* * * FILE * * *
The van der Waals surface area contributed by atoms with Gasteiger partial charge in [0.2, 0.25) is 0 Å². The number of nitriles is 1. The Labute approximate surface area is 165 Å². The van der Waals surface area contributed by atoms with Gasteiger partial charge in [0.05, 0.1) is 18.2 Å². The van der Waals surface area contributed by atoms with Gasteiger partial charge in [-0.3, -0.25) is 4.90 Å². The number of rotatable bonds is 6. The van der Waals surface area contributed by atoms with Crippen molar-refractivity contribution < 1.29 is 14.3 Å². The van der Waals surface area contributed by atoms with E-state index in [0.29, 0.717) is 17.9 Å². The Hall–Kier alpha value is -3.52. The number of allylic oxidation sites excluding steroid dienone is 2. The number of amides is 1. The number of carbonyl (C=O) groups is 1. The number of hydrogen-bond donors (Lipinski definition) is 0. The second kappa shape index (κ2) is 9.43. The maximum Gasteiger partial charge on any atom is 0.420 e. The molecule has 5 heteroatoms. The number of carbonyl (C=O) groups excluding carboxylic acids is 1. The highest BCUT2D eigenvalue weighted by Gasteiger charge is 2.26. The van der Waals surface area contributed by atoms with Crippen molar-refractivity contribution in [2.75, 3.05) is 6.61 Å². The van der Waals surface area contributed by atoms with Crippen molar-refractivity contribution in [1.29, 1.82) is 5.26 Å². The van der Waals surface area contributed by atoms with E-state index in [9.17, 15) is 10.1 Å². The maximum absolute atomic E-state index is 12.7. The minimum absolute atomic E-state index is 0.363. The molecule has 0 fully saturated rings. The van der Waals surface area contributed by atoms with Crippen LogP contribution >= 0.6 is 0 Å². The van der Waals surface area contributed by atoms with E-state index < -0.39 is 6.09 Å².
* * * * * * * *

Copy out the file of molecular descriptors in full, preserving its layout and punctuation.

The van der Waals surface area contributed by atoms with Gasteiger partial charge in [0.2, 0.25) is 0 Å². The number of nitriles is 1. The Labute approximate surface area is 165 Å². The van der Waals surface area contributed by atoms with Gasteiger partial charge in [0.05, 0.1) is 18.2 Å². The van der Waals surface area contributed by atoms with Gasteiger partial charge in [-0.3, -0.25) is 4.90 Å². The number of rotatable bonds is 6. The van der Waals surface area contributed by atoms with Crippen molar-refractivity contribution < 1.29 is 14.3 Å². The van der Waals surface area contributed by atoms with E-state index in [0.29, 0.717) is 17.9 Å². The Hall–Kier alpha value is -3.52. The number of allylic oxidation sites excluding steroid dienone is 2. The number of amides is 1. The number of carbonyl (C=O) groups is 1. The number of hydrogen-bond donors (Lipinski definition) is 0. The second kappa shape index (κ2) is 9.43. The maximum Gasteiger partial charge on any atom is 0.420 e. The molecule has 5 heteroatoms. The number of carbonyl (C=O) groups excluding carboxylic acids is 1. The highest BCUT2D eigenvalue weighted by Gasteiger charge is 2.26. The van der Waals surface area contributed by atoms with Crippen molar-refractivity contribution in [2.75, 3.05) is 6.61 Å². The van der Waals surface area contributed by atoms with Crippen molar-refractivity contribution in [1.29, 1.82) is 5.26 Å². The van der Waals surface area contributed by atoms with E-state index in [9.17, 15) is 10.1 Å². The maximum absolute atomic E-state index is 12.7. The minimum absolute atomic E-state index is 0.363. The molecule has 0 fully saturated rings. The van der Waals surface area contributed by atoms with Crippen LogP contribution >= 0.6 is 0 Å². The van der Waals surface area contributed by atoms with E-state index < -0.39 is 6.09 Å².